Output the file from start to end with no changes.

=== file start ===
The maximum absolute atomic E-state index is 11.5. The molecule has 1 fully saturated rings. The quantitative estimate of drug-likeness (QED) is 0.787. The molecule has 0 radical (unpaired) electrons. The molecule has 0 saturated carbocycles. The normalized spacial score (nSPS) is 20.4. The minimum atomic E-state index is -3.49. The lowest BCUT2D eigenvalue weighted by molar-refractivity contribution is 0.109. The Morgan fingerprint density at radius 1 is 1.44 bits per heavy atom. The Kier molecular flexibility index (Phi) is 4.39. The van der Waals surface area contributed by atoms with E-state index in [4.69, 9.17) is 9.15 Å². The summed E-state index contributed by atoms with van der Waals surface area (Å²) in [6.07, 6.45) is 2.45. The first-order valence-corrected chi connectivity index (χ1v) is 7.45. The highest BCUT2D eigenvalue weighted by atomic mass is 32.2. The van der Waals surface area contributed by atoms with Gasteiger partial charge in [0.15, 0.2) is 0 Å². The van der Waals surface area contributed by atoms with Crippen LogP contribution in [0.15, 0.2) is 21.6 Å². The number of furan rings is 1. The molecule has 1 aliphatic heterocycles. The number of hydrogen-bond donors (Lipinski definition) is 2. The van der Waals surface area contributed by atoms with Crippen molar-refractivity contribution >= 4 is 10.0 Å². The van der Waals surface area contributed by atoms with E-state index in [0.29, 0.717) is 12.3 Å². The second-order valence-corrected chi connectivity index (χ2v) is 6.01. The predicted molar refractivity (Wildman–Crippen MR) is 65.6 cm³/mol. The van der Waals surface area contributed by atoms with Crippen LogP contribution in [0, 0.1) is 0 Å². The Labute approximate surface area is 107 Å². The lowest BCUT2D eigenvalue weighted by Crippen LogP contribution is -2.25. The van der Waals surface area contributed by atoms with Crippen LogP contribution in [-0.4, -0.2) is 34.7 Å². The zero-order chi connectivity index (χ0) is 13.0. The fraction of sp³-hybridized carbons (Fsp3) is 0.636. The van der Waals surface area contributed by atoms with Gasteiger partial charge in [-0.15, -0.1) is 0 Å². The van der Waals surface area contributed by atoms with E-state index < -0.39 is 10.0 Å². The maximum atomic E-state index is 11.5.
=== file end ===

The maximum absolute atomic E-state index is 11.5. The molecule has 1 fully saturated rings. The quantitative estimate of drug-likeness (QED) is 0.787. The molecule has 0 radical (unpaired) electrons. The molecule has 0 saturated carbocycles. The normalized spacial score (nSPS) is 20.4. The minimum atomic E-state index is -3.49. The lowest BCUT2D eigenvalue weighted by molar-refractivity contribution is 0.109. The Morgan fingerprint density at radius 1 is 1.44 bits per heavy atom. The Kier molecular flexibility index (Phi) is 4.39. The van der Waals surface area contributed by atoms with E-state index in [4.69, 9.17) is 9.15 Å². The summed E-state index contributed by atoms with van der Waals surface area (Å²) in [6.07, 6.45) is 2.45. The first-order valence-corrected chi connectivity index (χ1v) is 7.45. The highest BCUT2D eigenvalue weighted by atomic mass is 32.2. The van der Waals surface area contributed by atoms with Gasteiger partial charge in [0.15, 0.2) is 0 Å². The van der Waals surface area contributed by atoms with Crippen LogP contribution in [0.15, 0.2) is 21.6 Å². The number of furan rings is 1. The molecule has 1 aliphatic heterocycles. The number of hydrogen-bond donors (Lipinski definition) is 2. The van der Waals surface area contributed by atoms with Crippen molar-refractivity contribution >= 4 is 10.0 Å². The van der Waals surface area contributed by atoms with E-state index in [0.29, 0.717) is 12.3 Å². The second-order valence-corrected chi connectivity index (χ2v) is 6.01. The predicted molar refractivity (Wildman–Crippen MR) is 65.6 cm³/mol. The van der Waals surface area contributed by atoms with Crippen LogP contribution in [0, 0.1) is 0 Å². The Labute approximate surface area is 107 Å². The lowest BCUT2D eigenvalue weighted by Crippen LogP contribution is -2.25. The van der Waals surface area contributed by atoms with Crippen LogP contribution in [-0.4, -0.2) is 34.7 Å². The zero-order chi connectivity index (χ0) is 13.0. The fraction of sp³-hybridized carbons (Fsp3) is 0.636. The van der Waals surface area contributed by atoms with Gasteiger partial charge in [-0.15, -0.1) is 0 Å². The van der Waals surface area contributed by atoms with E-state index < -0.39 is 10.0 Å². The maximum atomic E-state index is 11.5.